It is known that he joined the army voluntarily but not the  regiment to which he belonged.  It is possible that his first name was Edmund. 

Henry Leonard Smith & Percival Harold Smith

Henry Leonard Smith
Private 425336 31st Battalion Alberta Regt.
Canadian Expeditionary Force

 Division 76

Smith HL photo

Henry Leonard Smith was the eldest son of  a Mr  Henry and Mrs Mary Ann Smith, of 19, Southampton Street, Reading.  Henry worked with his father in the family butchers shop. Henry had six other siblings who were of school age in 1911. He is commemorated on a family grave, number 16365.  Henry was wounded in Ypres according to the caption with his photograph, probably in 1915. 

 Henry Leonard Smith was finally killed in action, aged 21, on the 15th September 1916. This day marked the begging of the  3rd Phase of the Somme battle.  There was a massive allied advance along a six mile front and tanks were used for the first time.  The CEF followed the tanks into battle along the left hand of the front between Flers and Courcelette.   Although the Canadian infantry moved more quickly than the slowly moving tanks and soon overtook them, the fact that tanks were there enabled the Canadians not only to capture Courcelette but also many German prisoners who gave themselves up when they saw the lumbering iron monsters.   The battle raged throughout the rest of September and October, finally coming to an end on the 18th November 1916.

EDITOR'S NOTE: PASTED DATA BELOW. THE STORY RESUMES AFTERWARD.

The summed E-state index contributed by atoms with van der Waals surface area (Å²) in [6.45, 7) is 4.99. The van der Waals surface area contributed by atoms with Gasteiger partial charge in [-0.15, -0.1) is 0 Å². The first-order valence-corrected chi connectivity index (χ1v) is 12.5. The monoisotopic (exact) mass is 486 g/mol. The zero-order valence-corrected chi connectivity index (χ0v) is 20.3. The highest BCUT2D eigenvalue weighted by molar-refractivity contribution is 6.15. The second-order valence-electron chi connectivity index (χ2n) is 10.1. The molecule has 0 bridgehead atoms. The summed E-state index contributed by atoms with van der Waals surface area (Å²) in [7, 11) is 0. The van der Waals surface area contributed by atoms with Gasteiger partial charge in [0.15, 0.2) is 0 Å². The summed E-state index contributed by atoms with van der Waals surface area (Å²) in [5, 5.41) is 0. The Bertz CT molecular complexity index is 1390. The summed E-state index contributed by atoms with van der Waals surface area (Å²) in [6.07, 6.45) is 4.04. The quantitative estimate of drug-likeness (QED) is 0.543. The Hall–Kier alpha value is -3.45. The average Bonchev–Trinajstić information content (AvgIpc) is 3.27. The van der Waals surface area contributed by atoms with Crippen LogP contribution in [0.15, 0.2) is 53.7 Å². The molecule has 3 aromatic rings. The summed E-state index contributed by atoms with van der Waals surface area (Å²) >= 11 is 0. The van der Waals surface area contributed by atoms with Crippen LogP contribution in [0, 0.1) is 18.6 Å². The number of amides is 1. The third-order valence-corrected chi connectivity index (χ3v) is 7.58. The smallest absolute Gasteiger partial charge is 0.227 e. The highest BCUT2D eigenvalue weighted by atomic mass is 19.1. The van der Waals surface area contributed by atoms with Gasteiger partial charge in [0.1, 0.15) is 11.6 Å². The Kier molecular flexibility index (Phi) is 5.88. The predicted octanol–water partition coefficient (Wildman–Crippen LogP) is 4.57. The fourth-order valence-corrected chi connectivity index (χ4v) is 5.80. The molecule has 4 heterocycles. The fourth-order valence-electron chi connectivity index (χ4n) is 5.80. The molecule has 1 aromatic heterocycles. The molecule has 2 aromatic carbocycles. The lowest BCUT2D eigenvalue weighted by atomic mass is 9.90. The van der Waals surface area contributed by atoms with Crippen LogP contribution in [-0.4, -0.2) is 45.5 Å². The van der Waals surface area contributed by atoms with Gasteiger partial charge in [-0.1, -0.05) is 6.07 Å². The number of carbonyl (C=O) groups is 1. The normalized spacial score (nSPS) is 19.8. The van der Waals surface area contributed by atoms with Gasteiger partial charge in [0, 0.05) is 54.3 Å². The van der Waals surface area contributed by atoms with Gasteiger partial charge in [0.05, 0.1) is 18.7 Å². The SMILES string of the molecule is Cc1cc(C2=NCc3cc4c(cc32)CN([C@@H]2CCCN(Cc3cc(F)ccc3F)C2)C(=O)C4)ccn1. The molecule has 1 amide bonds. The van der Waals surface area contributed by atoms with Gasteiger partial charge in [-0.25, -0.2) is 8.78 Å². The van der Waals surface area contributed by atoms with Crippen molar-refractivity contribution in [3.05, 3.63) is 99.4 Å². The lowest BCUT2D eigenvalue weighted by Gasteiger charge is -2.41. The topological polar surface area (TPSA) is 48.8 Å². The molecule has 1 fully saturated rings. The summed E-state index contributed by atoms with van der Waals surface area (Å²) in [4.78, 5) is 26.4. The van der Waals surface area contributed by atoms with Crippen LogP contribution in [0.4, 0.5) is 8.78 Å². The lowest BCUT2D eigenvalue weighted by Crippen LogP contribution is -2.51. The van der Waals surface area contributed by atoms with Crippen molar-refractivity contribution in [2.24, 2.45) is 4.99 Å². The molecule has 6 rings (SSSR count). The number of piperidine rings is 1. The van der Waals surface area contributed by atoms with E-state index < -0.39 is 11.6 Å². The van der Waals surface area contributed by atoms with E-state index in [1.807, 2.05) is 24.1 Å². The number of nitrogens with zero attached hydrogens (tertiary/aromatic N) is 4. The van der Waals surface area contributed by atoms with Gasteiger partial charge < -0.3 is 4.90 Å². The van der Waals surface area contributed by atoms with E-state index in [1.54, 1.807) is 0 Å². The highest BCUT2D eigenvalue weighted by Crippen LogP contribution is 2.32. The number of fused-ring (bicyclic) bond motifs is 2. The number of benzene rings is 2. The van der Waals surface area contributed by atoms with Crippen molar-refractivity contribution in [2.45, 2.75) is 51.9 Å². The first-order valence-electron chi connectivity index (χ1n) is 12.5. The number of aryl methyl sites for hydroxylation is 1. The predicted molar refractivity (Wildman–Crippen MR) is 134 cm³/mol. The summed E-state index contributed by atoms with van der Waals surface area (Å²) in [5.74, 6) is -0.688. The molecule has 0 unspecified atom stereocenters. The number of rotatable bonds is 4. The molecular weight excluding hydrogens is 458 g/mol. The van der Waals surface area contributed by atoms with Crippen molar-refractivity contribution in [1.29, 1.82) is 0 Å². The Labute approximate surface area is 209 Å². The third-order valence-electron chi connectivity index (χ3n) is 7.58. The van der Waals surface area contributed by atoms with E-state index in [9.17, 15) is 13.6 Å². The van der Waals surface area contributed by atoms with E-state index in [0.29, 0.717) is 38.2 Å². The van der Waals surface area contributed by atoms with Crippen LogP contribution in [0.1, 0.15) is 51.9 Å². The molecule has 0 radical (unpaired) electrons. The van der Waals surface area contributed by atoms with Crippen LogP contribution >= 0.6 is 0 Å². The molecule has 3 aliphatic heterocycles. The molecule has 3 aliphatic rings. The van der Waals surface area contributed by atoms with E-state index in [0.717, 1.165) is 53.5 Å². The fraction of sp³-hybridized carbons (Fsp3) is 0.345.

Henry Leonard Smith is buried in the Courcelette British Cemetery. Location II.B.6.

Percival Harold Smith

who died 10th November 1918, aged 20, is commemorated on grave 16365 but no further details have been found.  A CWGC trace has not revealed any information via the Internet dure to the large number of “Smith’s” killed during the war.

Leonard Smith, Cecil Trice Smith, Cornelius Smith & Archibald Smith

Division 74 Extension

Smith bros Leo Corn Cecil A